The Labor spokesman for Industry, Kim Carr, has reopened a settled debate by hinting at a reversal of the lower tariff regime that for 20 years has enjoyed bi partisan support.

Senator Carr says he wants to make sure Australian manufacturing does not die. He says he is interested in protecting jobs, in improving innovation and enhancing productivity in manufacturing. Does the Australian manufacturing sector need Kim Carr to rescue it from dastardly distress?

Manufacturing is not in perpetual decline. It has in fact grown fourfold since the 1950s and still employs about a million people. It’s just that other sectors of the economy have grown even faster, so in relative terms, manufacturing is a smaller component of the economy today than it was 30 years ago.

International competition explains only a small part of this relative decline. As incomes rise, consumer preferences shift and people buy more services than manufactured goods. They go on holidays, eat out at restaurants and perhaps take up golf. Demand for manufactured goods accounts for about 30% of consumer expenditure today, down from 50% in 1960. So the services sector of the economy has expanded to meet the extra demand, as it has in every other rich country in the world. A relatively smaller manufacturing sector is a common feature of economic development.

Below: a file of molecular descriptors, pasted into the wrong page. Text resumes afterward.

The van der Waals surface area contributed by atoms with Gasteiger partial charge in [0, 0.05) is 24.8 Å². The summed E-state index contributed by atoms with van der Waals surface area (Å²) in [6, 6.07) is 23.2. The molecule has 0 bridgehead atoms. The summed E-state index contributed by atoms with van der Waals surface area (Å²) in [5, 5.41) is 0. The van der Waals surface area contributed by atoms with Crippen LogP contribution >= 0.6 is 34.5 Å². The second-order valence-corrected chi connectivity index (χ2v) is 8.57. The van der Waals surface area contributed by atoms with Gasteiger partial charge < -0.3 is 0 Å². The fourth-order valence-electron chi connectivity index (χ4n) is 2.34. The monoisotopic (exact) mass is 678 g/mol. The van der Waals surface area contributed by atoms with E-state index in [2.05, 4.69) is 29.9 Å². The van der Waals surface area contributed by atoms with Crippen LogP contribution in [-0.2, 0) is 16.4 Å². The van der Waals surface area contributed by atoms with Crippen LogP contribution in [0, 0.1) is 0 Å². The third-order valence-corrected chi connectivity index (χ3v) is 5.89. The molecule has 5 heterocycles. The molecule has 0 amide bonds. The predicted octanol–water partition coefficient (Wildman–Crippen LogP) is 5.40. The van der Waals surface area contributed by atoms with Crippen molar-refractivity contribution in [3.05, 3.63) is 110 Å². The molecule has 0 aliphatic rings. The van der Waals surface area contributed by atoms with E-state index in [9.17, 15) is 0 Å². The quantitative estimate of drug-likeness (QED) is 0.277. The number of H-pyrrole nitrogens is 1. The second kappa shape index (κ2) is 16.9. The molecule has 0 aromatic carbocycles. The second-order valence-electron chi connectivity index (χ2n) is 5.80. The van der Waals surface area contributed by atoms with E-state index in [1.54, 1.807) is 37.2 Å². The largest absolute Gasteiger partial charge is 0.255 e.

Likewise, although employment in manufacturing is relatively smaller today than 30 years ago, this has more to do with technology investments and the greater productivity of the average Australian worker being applied to different industries. So we are designing clothes and engineering mines rather than sewing socks. Is this so bad?

While tariffs have been falling productivity in manufacturing has actually been rising. In response to low wage competition, companies have moved higher up the value chain. Manufacturing is also far more export orientated than in earlier periods. Both these trends, of greater productivity and export orientation are a result of reduced tariffs.

The wisdom of lowering barriers to trade has not faced serious opposition in Australia because it is, and has been, good for the country.

Tariffs do protect jobs in the short run, but they hurt other domestic industries in doing so. Protection does no favours for the Australian economy. The debate about protection and tariffs has been had and re-had. It is over.